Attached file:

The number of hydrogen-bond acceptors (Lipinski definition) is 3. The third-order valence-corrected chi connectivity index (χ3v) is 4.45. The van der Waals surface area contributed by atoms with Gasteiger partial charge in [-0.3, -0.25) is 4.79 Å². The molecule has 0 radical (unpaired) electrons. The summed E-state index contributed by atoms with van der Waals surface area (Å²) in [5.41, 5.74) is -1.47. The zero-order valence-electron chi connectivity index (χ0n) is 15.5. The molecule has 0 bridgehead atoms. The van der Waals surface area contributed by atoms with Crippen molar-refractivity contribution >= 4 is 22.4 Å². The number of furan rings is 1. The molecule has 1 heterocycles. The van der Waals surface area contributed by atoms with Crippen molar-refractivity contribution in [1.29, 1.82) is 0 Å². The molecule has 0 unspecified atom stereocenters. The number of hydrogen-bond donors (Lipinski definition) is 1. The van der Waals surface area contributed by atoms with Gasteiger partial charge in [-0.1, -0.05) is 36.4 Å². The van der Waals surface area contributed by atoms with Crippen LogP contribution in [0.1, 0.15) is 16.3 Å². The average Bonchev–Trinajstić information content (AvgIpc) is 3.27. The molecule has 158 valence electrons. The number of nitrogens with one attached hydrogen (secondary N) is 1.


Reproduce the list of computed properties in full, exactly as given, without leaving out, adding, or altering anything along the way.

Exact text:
The number of hydrogen-bond acceptors (Lipinski definition) is 3. The third-order valence-corrected chi connectivity index (χ3v) is 4.45. The van der Waals surface area contributed by atoms with Gasteiger partial charge in [-0.3, -0.25) is 4.79 Å². The molecule has 0 radical (unpaired) electrons. The summed E-state index contributed by atoms with van der Waals surface area (Å²) in [5.41, 5.74) is -1.47. The zero-order valence-electron chi connectivity index (χ0n) is 15.5. The molecule has 0 bridgehead atoms. The van der Waals surface area contributed by atoms with Crippen molar-refractivity contribution >= 4 is 22.4 Å². The number of furan rings is 1. The molecule has 1 heterocycles. The van der Waals surface area contributed by atoms with Crippen molar-refractivity contribution in [1.29, 1.82) is 0 Å². The molecule has 0 unspecified atom stereocenters. The number of hydrogen-bond donors (Lipinski definition) is 1. The van der Waals surface area contributed by atoms with Gasteiger partial charge in [-0.1, -0.05) is 36.4 Å². The van der Waals surface area contributed by atoms with Crippen LogP contribution in [0.1, 0.15) is 16.3 Å². The average Bonchev–Trinajstić information content (AvgIpc) is 3.27. The molecule has 158 valence electrons. The number of nitrogens with one attached hydrogen (secondary N) is 1.